A Boise Priest Abused Him and Kept Him Quiet with Beer. He Was 12. Police Never Knew.
By Ruth Brown
May 24, 2018
For two decades, Mark Holden kept the secret of the man who abused him: a man he believed was next to God, a man he thought was untouchable.
Holden met the Rev. James McSorley in 1971 at Boise’s Sacred Heart parish. In public, Holden served McSorley as an altar boy. In private, Holden said, the 50-year-old priest soon became exploitive, using secluded time with the children to fondle Holden — and possibly others — on multiple occasions over the course of a year.
McSorley bought Holden's silence with beer, cigars and money. Holden knew the priest's behavior was wrong — he just wasn't sure how to end it.
The 12-year-old couldn't tell his parents, he thought at the time, in part because he'd been drinking beer. Calling police didn’t even occur to him. Only some of the other altar boys knew of the priest's actions, including his older brother.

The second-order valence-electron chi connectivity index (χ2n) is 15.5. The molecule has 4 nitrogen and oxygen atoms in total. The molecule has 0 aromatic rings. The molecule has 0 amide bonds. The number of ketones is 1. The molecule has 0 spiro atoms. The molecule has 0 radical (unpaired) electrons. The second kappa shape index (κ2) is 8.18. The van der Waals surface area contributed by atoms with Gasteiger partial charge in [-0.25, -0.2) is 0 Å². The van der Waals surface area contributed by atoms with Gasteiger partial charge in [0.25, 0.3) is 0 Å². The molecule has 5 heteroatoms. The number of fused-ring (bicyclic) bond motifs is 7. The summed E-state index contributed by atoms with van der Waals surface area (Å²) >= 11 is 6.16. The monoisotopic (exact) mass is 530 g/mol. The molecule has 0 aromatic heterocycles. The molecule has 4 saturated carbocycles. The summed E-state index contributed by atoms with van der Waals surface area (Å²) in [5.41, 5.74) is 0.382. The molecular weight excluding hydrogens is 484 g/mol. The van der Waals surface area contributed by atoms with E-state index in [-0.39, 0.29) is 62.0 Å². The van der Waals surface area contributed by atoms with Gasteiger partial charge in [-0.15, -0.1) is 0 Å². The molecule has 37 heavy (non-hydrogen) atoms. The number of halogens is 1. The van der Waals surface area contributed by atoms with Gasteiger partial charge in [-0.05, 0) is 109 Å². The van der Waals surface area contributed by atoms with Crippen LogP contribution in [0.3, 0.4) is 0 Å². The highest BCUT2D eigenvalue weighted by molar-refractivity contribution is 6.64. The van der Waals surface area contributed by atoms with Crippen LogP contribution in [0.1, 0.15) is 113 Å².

“They robbed my faith — and everyone’s faith,” said Holden, now 58. “...That person was supposed to be the person I could turn to when I feel in trouble. Yet, he was causing my trouble.”
|The Rev. James McSorley, pictured in 1972.|
McSorley had abused at least one child before. Records show the priest harmed multiple victims across 20 years in Oregon, Idaho and Washington.
In 1964, he allegedly molested an altar boy in Springfield, Oregon. Between the 1950s and ‘80s, he served in several Washington churches, where records indicate he abused at least one more child.
Holden is convinced the Catholic Church knew — and quietly moved the problem priest to new parishes, where McSorley again abused young victims.
“That’s infuriating," Holden said. "That’s wrong.”
In Idaho, at least two bishops, eight priests and five other church members scattered over 40 years learned of McSorley’s abuse, records show. None of them called police.
It’s unclear how many more church officials in the Northwest knew McSorley was a threat and continued to move him from post to post.
The Oregon abuse eventually prompted a lawsuit in 2001. But McSorley otherwise was never charged, never defrocked and never disciplined before his death in 2005, officials within the church have said.